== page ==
Washington Mangled steel beams that once formed the skeleton of the World Trade Center will undergo rigorous fire and impact tests as the government develops ways to make skyscrapers stronger in the aftermath of Sept. 11.
The National Institutes of Standards and Technology on Wednesday began a two-year study of the 110-story twin towers to analyze why they fell and what can be learned from their collapse. The project, expected to cost about $23 million, could produce improved building codes.
"I am confident that we will come up with recommendations for code reform that will lead eventually and even immediately to safer buildings," agency director Arden Bement said.
The agency, which has more than 100 pieces of steel from the towers, put on view several pieces twisted and rust-colored at a warehouse at the agency's headquarters in Gaithersburg, Md. One hulking beam from the north tower was sliced by a hijacked jetliner when it slammed into the building between the 94th and 99th floors.
Survivors and relatives of those killed will be interviewed in an effort to study the evacuation and emergency response, said Shyam Sunder, the lead investigator.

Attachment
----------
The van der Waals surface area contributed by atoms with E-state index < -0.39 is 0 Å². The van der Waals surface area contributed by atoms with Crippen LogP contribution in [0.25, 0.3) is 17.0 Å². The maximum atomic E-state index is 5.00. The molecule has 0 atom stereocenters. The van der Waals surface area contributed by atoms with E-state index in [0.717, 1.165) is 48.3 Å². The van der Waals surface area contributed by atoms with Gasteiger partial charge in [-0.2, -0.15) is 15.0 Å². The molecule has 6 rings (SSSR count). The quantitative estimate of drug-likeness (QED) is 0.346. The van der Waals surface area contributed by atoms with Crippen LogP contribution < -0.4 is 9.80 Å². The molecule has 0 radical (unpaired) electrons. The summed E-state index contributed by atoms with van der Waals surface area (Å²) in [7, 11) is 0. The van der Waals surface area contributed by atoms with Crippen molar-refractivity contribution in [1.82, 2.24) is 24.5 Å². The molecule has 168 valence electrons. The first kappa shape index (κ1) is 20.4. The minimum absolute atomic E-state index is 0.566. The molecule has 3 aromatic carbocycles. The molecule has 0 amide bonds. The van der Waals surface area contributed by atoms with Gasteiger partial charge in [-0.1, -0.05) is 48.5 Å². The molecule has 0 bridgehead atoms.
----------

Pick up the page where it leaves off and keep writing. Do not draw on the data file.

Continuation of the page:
A study by the American Society of Civil Engineers and funded by the Federal Emergency Management Agency was criticized by some for not looking at evacuation procedures.
That study, which concluded in May, determined the buildings could have survived being struck by the hijacked airliners but succumbed to the ensuing fire. That blaze ignited office furniture and paper, and the heat caused the buildings' steel columns to soften and buckle.
The relationship between fire and structural collapses will be an important part of the investigation, Bement said. Fluffy fireproofing sprayed onto the trade center's steel beams was jarred loose when the jetliners hit, the FEMA study found. Institute investigators will look at ways to keep the fireproofing intact.
In addition to the trade center, investigators will study 7 World Trade Center, which is believed to be one of the first fireproofed steel structures to collapse due to fire damage alone. That 47-story building collapsed later in the day on Sept. 11.